Elements of a Slip and Fall Case

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In a now infamous 2009 Maricopa county premises liability scam, a couple entered a department store and attempted to stage a slip and fall incident using a hot dog. Security cameras caught the man 'planting' the hot dog and the woman intentionally 'slipping' on it moments later. Slip and fall lawsuits brought large cash settlements in days past.

Today, premises liability cases are still common, though not every case results in a slam-dunk, big cash payout. An attorney can determine if a case contains these essential elements:

  1. A plaintiff who is injured – there must be a person who sought medical attention for an injury that resulted from the incident on the premises
  2. A duty – there must be a direct connection between the place of the accident and the responsibility of the owner to keep it free from danger
  3. A hazard that caused the injury – it must be clear that the obstacle, spill or object caused the plaintiff to fall or trip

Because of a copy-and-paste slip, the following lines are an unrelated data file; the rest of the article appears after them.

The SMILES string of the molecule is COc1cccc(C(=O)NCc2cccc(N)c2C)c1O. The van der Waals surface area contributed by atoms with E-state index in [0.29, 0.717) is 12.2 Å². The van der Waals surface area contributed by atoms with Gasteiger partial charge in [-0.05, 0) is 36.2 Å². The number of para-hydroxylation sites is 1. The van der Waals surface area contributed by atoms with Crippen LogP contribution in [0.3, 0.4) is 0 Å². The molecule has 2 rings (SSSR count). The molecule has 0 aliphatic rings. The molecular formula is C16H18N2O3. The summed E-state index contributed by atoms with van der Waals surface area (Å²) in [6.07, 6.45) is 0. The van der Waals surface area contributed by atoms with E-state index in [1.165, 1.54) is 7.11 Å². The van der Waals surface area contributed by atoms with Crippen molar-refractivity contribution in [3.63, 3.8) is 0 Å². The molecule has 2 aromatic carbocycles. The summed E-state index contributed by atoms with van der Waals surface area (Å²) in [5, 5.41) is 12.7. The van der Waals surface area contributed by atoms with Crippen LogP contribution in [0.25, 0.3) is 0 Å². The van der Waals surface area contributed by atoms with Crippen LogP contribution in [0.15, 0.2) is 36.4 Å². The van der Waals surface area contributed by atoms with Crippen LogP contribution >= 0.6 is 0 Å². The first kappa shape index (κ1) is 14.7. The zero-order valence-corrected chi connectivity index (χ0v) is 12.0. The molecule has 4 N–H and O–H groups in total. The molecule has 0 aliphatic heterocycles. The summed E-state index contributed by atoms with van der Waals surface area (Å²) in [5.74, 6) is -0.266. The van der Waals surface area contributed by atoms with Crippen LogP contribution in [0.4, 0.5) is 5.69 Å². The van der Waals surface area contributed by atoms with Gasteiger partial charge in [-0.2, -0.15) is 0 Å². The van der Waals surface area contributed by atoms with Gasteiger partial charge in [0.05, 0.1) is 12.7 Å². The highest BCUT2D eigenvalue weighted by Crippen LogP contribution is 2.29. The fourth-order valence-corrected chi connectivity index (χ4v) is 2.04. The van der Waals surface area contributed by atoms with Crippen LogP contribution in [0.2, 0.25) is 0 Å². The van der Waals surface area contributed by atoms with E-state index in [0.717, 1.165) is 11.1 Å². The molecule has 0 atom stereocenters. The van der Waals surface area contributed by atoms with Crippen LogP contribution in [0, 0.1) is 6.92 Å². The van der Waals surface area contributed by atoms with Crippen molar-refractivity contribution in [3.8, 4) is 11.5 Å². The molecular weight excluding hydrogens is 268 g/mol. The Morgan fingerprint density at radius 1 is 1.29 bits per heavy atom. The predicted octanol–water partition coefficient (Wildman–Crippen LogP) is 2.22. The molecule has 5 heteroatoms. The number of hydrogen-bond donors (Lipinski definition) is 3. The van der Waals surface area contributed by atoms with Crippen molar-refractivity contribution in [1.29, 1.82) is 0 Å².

4. Notice – it must be evident that the defendant knew or should have known that the condition might have caused injury

Comparative negligence is an additional element that is considered in a premises liability lawsuit. When a plaintiff pursues compensation for an injury incurred during a fall on public or private property, both the owner of the property and the victim are held to some degree of responsibility for the accident.

Despite the reasonable care a business or property owner takes to maintain a safe environment on its premises, accidents do happen. As many as 20,000 Americans die of falls suffered on various premises. Other common slip-and-fall related injuries are:

  • Broken legs, arms, hips
  • Sprained ankles, wrists
  • Broken teeth
  • Facial lacerations, bruising
  • Soft tissue injuries to shoulder, neck and spine